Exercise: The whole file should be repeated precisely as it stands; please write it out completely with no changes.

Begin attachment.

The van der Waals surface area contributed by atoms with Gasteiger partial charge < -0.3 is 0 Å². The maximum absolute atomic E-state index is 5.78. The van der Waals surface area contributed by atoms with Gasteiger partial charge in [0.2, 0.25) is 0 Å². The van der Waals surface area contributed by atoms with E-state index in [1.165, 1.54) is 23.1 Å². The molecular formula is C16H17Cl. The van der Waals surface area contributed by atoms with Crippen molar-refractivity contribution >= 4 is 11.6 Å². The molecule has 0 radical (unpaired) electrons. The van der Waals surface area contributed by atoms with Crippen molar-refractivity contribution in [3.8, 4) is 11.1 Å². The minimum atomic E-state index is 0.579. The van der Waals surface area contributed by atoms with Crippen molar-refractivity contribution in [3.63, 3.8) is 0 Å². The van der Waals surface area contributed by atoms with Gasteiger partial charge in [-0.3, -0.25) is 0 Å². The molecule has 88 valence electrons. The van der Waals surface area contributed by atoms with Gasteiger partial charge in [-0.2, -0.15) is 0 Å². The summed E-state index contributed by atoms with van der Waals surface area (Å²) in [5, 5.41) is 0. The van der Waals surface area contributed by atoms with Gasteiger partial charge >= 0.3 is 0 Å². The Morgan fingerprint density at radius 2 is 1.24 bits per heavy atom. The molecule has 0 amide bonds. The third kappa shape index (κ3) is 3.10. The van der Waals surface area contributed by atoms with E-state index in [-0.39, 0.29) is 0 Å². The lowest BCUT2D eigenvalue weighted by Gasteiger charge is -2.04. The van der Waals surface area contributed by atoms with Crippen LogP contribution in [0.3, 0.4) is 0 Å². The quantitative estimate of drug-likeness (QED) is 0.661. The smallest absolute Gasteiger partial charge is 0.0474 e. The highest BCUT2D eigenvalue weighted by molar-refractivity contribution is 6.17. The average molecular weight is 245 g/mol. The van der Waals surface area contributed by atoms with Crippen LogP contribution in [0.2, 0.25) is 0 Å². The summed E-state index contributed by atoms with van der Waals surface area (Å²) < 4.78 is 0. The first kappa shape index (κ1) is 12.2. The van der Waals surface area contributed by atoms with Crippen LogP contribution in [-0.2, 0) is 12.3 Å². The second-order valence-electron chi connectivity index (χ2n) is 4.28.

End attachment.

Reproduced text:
The van der Waals surface area contributed by atoms with Gasteiger partial charge < -0.3 is 0 Å². The maximum absolute atomic E-state index is 5.78. The van der Waals surface area contributed by atoms with Gasteiger partial charge in [0.2, 0.25) is 0 Å². The van der Waals surface area contributed by atoms with E-state index in [1.165, 1.54) is 23.1 Å². The molecular formula is C16H17Cl. The van der Waals surface area contributed by atoms with Crippen molar-refractivity contribution >= 4 is 11.6 Å². The molecule has 0 radical (unpaired) electrons. The van der Waals surface area contributed by atoms with Crippen molar-refractivity contribution in [3.8, 4) is 11.1 Å². The minimum atomic E-state index is 0.579. The van der Waals surface area contributed by atoms with Crippen molar-refractivity contribution in [3.63, 3.8) is 0 Å². The van der Waals surface area contributed by atoms with Gasteiger partial charge in [-0.3, -0.25) is 0 Å². The molecule has 88 valence electrons. The van der Waals surface area contributed by atoms with Gasteiger partial charge in [-0.2, -0.15) is 0 Å². The summed E-state index contributed by atoms with van der Waals surface area (Å²) in [5, 5.41) is 0. The van der Waals surface area contributed by atoms with Gasteiger partial charge >= 0.3 is 0 Å². The Morgan fingerprint density at radius 2 is 1.24 bits per heavy atom. The molecule has 0 amide bonds. The third kappa shape index (κ3) is 3.10. The van der Waals surface area contributed by atoms with E-state index in [-0.39, 0.29) is 0 Å². The lowest BCUT2D eigenvalue weighted by Gasteiger charge is -2.04. The van der Waals surface area contributed by atoms with Crippen LogP contribution in [0.3, 0.4) is 0 Å². The quantitative estimate of drug-likeness (QED) is 0.661. The smallest absolute Gasteiger partial charge is 0.0474 e. The highest BCUT2D eigenvalue weighted by molar-refractivity contribution is 6.17. The average molecular weight is 245 g/mol. The van der Waals surface area contributed by atoms with Crippen LogP contribution in [0.2, 0.25) is 0 Å². The summed E-state index contributed by atoms with van der Waals surface area (Å²) < 4.78 is 0. The first kappa shape index (κ1) is 12.2. The van der Waals surface area contributed by atoms with Crippen LogP contribution in [-0.2, 0) is 12.3 Å². The second-order valence-electron chi connectivity index (χ2n) is 4.28.